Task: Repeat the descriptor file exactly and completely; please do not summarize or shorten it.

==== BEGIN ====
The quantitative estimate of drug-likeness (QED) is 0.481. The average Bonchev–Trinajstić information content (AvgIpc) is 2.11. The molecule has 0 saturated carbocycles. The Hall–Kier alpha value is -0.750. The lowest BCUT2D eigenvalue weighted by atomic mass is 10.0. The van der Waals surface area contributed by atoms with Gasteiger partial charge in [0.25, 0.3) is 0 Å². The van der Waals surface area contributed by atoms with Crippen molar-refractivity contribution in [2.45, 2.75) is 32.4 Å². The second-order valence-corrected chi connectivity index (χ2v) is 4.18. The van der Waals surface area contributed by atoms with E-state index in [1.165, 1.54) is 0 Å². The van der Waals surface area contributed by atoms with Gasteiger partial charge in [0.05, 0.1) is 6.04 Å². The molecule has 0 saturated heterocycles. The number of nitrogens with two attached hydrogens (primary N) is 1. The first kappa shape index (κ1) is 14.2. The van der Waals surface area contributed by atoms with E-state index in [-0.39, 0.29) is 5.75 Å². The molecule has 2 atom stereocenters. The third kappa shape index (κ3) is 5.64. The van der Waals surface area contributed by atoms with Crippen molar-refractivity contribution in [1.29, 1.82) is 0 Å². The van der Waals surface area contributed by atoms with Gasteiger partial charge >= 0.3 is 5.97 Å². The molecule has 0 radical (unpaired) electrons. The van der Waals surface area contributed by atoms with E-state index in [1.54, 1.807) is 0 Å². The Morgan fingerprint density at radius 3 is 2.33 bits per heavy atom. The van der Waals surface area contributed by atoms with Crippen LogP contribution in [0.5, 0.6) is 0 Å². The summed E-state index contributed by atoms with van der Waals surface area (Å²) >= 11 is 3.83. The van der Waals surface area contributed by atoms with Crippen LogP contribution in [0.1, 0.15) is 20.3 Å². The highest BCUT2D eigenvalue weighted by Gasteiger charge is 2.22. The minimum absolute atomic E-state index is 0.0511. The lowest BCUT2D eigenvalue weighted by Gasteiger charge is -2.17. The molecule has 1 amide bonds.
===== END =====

The quantitative estimate of drug-likeness (QED) is 0.481. The average Bonchev–Trinajstić information content (AvgIpc) is 2.11. The molecule has 0 saturated carbocycles. The Hall–Kier alpha value is -0.750. The lowest BCUT2D eigenvalue weighted by atomic mass is 10.0. The van der Waals surface area contributed by atoms with Gasteiger partial charge in [0.25, 0.3) is 0 Å². The van der Waals surface area contributed by atoms with Crippen molar-refractivity contribution in [2.45, 2.75) is 32.4 Å². The second-order valence-corrected chi connectivity index (χ2v) is 4.18. The van der Waals surface area contributed by atoms with E-state index in [1.165, 1.54) is 0 Å². The van der Waals surface area contributed by atoms with Gasteiger partial charge in [0.05, 0.1) is 6.04 Å². The molecule has 0 saturated heterocycles. The number of nitrogens with two attached hydrogens (primary N) is 1. The first kappa shape index (κ1) is 14.2. The van der Waals surface area contributed by atoms with E-state index in [-0.39, 0.29) is 5.75 Å². The molecule has 2 atom stereocenters. The third kappa shape index (κ3) is 5.64. The van der Waals surface area contributed by atoms with Crippen molar-refractivity contribution in [1.29, 1.82) is 0 Å². The van der Waals surface area contributed by atoms with Gasteiger partial charge >= 0.3 is 5.97 Å². The molecule has 0 radical (unpaired) electrons. The van der Waals surface area contributed by atoms with E-state index in [1.54, 1.807) is 0 Å². The Morgan fingerprint density at radius 3 is 2.33 bits per heavy atom. The van der Waals surface area contributed by atoms with Crippen LogP contribution in [0.5, 0.6) is 0 Å². The summed E-state index contributed by atoms with van der Waals surface area (Å²) >= 11 is 3.83. The van der Waals surface area contributed by atoms with Crippen LogP contribution in [0.1, 0.15) is 20.3 Å². The highest BCUT2D eigenvalue weighted by Gasteiger charge is 2.22. The minimum absolute atomic E-state index is 0.0511. The lowest BCUT2D eigenvalue weighted by Gasteiger charge is -2.17. The molecule has 1 amide bonds.